Aggravated Assault is a serious crime. Depending on the manner in which you are charged with committing Aggravated Assault, and, the age or occupation of the alleged victim, you will be facing a crime punishable as follows:

  • For a Class 2 felony – 3 to 12.5 years in prison.
  • For a Class 3 felony – 2 to 8.75 years in prison.
  • For a Class 4 felony – 1 to 3.75 years in prison.
  • For a Class 5 felony –. 5 to 2.5 years in prison.
  • For a Class 6 felony – .33 to 2 years in prison.

Even if you are not sent to prison, a felony conviction can have serious consequences on your life. It can:

  • Affect your rights to your children
  • Limit the jobs you can hold
  • Limit your rights to own or possess a firearm
  • Limit where you can live
  • Affect your relationships

Obviously, if you are charged with Aggravated Assault, you need to call the attorneys at Nesci & St. Louis right away.

Dangerous Nature Offenses

The most serious sentences for Aggravated Assault are mandated when Assault is committed using a deadly weapon or dangerous instrument. Under A.R.S. §13-105(15): “Deadly weapon” means anything designed for lethal use, including a firearm. Under A.R.S. §13-105(12): “Dangerous instrument” means anything that under the circumstances in which it is used, attempted to be used, or threatened to be used is readily capable of causing death or serious physical injury. Aggravated Assault based on committing Assault using a deadly weapon or dangerous instrument can be charged as a “dangerous nature offense.” In those cases, the judge must impose mandatory prison time, as follows:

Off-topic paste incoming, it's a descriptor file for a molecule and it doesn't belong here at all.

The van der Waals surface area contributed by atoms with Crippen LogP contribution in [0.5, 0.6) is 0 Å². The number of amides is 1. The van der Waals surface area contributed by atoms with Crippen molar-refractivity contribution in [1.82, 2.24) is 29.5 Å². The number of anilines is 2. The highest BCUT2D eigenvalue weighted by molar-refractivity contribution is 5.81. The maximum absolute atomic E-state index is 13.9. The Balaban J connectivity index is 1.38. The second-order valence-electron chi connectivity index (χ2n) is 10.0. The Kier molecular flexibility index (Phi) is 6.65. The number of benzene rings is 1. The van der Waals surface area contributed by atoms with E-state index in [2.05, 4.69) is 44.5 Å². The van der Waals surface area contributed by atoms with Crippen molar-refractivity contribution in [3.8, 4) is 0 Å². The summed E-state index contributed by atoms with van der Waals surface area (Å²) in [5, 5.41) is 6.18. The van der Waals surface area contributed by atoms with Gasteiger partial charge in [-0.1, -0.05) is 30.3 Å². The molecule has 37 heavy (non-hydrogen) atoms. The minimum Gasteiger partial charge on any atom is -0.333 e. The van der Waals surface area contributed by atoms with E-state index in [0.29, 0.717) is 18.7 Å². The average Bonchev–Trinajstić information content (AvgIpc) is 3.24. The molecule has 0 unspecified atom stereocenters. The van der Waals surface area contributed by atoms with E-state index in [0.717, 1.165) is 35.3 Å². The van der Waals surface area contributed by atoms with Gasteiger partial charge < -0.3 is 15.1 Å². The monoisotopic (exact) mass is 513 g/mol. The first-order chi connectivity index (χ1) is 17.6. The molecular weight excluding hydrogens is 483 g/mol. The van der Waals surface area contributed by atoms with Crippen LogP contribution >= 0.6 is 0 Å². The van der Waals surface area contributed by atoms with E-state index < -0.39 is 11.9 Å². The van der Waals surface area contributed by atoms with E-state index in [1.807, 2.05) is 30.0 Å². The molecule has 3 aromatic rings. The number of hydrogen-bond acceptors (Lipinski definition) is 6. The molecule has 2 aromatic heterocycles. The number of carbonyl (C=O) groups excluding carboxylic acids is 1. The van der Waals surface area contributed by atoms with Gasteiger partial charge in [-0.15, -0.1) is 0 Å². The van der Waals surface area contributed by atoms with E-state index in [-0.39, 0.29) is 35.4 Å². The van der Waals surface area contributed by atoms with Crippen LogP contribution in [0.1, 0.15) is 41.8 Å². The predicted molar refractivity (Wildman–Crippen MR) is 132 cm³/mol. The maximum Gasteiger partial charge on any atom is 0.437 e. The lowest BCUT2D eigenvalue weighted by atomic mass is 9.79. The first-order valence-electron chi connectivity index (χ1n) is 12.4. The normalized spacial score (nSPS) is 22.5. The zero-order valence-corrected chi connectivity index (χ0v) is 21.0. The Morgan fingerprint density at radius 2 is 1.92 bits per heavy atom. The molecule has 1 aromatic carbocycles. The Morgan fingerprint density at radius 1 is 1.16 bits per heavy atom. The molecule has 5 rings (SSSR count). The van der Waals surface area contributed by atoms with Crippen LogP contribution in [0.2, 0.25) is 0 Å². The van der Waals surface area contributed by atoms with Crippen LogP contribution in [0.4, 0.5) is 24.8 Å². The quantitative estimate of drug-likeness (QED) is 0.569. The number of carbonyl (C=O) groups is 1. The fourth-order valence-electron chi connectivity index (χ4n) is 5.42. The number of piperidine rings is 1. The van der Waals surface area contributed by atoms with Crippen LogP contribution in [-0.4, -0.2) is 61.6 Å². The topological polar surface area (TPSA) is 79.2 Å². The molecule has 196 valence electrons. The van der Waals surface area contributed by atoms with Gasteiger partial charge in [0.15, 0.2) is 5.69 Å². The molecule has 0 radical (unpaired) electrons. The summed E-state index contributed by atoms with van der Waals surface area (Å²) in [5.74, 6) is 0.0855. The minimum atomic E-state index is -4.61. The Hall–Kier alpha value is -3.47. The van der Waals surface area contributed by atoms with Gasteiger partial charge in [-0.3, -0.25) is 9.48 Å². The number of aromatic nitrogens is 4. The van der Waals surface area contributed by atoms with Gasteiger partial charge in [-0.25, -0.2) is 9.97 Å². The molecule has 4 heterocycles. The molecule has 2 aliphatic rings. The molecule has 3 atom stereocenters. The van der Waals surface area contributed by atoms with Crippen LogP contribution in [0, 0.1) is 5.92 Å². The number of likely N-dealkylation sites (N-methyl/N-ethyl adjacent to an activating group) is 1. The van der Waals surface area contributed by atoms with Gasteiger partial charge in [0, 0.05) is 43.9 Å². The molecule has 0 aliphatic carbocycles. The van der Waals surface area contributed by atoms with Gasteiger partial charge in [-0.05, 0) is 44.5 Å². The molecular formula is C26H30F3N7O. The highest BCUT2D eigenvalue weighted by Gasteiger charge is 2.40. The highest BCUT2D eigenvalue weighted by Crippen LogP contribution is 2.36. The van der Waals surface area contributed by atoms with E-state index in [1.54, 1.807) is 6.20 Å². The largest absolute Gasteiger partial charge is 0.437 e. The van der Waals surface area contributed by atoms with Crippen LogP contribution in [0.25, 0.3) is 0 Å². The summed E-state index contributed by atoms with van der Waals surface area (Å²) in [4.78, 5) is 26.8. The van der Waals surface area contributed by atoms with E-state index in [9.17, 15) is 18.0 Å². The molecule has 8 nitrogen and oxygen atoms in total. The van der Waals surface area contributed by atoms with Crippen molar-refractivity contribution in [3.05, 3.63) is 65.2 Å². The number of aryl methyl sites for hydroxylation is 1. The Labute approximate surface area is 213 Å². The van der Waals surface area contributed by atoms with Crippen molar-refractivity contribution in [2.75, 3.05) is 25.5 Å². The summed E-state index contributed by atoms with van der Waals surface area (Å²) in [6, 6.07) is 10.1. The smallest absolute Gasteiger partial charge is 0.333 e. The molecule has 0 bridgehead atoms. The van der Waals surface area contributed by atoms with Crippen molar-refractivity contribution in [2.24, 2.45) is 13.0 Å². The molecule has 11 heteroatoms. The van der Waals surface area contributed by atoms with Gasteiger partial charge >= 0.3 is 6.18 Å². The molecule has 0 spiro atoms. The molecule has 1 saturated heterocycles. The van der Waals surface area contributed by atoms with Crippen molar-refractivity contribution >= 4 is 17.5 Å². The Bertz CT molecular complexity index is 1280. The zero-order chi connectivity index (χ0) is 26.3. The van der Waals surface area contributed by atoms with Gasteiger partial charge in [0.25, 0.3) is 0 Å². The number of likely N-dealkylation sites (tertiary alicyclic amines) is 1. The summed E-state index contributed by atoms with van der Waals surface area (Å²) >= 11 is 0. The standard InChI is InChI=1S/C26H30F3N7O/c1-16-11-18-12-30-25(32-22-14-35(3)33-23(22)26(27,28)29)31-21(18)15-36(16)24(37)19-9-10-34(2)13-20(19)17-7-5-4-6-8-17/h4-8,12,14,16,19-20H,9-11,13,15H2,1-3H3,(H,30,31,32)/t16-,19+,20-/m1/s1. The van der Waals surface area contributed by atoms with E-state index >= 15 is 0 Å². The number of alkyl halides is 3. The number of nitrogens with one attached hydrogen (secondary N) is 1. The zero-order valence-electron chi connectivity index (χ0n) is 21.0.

• For a Class 2 felony – 7 to 21 years in prison.
  • For a Class 3 felony – 5 to 15 years in prison.
  • For a Class 4 felony – 4 to 8 years in prison.
  • For a Class 5 felony – 2 to 4 years in prison.
  • For a Class 6 felony – 1.5 to 3 years in prison.

The most serious possible sentence occurs when either a serious physical injury is caused to a minor under 15, or a deadly weapon or dangerous instrument is used to assault a minor under 15. Under those circumstances, the crime is a class 2 felony, which is sentenced under the dangerous crimes against children statue, meaning that someone convicted of that offense is facing a mandatory prison term of 10 to 24 years.

Call Nesci & St. Louis right away to begin challenging the state’s evidence in order to obtain the best result possible in your Aggravated Assault case. To get started, call us at (520) 999-2441 or contact us online.